For those of you who took note of my short absence from on the site, I spent the last week tightly sequestered in my small, Victorian apartment, hammering out and fine-tuning the final draft of my law review Note. In between lukewarm sips of black coffee, and red-eye gleaming 2:00 a.m. bursts, I've come to a consensus, of sorts, on the fate the Bowl Championship Series.
And now I want to share it with you. For the particularly masochistic, you can download the full text of the article (footnotes and all) here.
For everyone else, here's a short summary of my findings.
The Play on the Field is Still Under Review: Should Congress Intercept the Bowl Championship Series?
Believe it or not this question can be answered in a single sentence fragment: Congress can, but it won't, and it shouldn't.
Need a bit more? Here's the breakdown...
First, Congress has the power under the Constitution to enact legislation mandating a playoff.
- The NCAA and its members are “significantly involved in interstate commerce": there's eighty-eight "annual NCAA championship events” staged across the country, requiring “the transportation of teams across state lines,” “bids involving hundreds of millions of dollars for interstate television broadcasting of intercollegiate sports events,” and the NCAA’s strict regulation of “collegiate recruiting” which takes place “on a national and even international scale.”
But it won't get involved. Why? Look at the history of Congressional intervention and the NCAA.
- First, the Committee hearings that have taken place are often premised on the frustrations of individual members, or small groups of members whose home state teams have been slighted by the system. That's not to say the harms the committee seeks to address are not real, it is just they rarely reflect across the board concerns.
- Second, Congress often “talks the talk,” but doesn’t “walk the walk;” publicly reprimanding the NCAA in chamber-rooms, or in press-appearances, but ultimately not “throwing a punch,” by delivering legislation.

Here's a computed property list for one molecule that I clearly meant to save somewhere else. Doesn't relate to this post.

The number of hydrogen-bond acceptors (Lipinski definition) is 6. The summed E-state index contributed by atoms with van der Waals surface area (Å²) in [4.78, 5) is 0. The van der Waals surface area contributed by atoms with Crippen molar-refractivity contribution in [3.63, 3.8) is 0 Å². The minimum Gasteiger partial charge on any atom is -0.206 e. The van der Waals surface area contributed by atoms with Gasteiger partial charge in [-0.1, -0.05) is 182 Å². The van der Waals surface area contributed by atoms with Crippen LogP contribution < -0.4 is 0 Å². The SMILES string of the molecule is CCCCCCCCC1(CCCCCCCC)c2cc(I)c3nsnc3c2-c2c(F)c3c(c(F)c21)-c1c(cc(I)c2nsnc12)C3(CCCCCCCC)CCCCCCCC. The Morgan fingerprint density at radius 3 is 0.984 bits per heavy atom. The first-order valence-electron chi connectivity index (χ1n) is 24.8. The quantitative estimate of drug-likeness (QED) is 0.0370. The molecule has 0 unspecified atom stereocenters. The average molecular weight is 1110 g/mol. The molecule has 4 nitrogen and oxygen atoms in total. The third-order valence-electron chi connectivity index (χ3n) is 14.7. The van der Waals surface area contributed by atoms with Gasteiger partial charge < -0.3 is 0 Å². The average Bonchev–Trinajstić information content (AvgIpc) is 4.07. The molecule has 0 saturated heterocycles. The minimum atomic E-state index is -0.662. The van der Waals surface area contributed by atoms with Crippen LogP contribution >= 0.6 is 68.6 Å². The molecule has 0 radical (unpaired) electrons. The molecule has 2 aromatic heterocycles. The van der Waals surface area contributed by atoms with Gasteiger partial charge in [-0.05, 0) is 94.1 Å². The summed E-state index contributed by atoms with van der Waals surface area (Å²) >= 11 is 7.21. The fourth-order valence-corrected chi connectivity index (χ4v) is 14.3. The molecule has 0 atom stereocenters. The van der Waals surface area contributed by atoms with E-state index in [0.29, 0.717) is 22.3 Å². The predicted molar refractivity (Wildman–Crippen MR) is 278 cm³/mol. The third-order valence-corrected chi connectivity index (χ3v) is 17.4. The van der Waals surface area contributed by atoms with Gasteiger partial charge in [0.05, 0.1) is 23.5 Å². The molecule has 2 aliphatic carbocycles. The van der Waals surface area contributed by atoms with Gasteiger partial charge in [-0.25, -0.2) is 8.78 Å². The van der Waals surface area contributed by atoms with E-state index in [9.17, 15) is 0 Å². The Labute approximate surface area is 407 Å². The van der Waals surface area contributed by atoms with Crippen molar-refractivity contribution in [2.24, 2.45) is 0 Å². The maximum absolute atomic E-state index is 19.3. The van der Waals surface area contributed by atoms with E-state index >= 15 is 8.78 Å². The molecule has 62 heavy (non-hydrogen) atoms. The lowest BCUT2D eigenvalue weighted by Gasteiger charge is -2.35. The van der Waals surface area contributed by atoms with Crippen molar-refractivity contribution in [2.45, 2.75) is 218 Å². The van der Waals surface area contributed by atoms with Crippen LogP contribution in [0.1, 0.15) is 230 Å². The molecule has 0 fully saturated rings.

- Third, when Congress has acted, it has usually done so indirectly, in the process of installing a larger social statutory scheme.
- Fourth, these schemes are usually designed to address compelling interests, correcting perceived inequalities in sex and race contexts. When mere competitive imbalance is at interest (as with the BCS) Congress has stayed its hand.
So we've got a convincing case for why Congress will not allow itself to be interjected into a private, competitive dispute. But, why shouldn't it get involved?
- First, federal antitrust laws are designed to address this exact kind of market behavior. Is the case of the BCS so unique as to warrant extra-judicial relief? While it is important, it is not.
- Second, Congress has “bigger fish to fry.” In light of climate change, exhaustion of finite resources, trade and current account deficits, falling interest rates, and rising inflation, Congress has complex subjects to address that affect our well being and civil order. However troublesome, the Bowl Championship Series and its practical oversight are not issues that deserve the limited energy of our lawmakers.
Now you know: although Congress can, it will not, and should not, attempt to fix college football.
It’s also unlikely that any one program or conference will be willing to advance the resources to wage an antitrust battle.
But, change is still necessary.
So, wise guy -- what's the solution?
- Glad you asked: I argue that the only way the NCAA can fulfill its joint mission of determining a national champion is by implementing a playoff in the Football Bowl Subdivision.
- I suggest a workable compromise between the NCAA and the BCS in the form of a modest, one-plus playoff.
- Implementation of a playoff by private contract will maintain integrity and standards of fair play, decrease multiple claims to the national title, and bolster public satisfaction in the legitimacy of the sport. It will also eliminate the need for legal or legislative involvement entirely.
Okay, it's your turn. Did I get it right?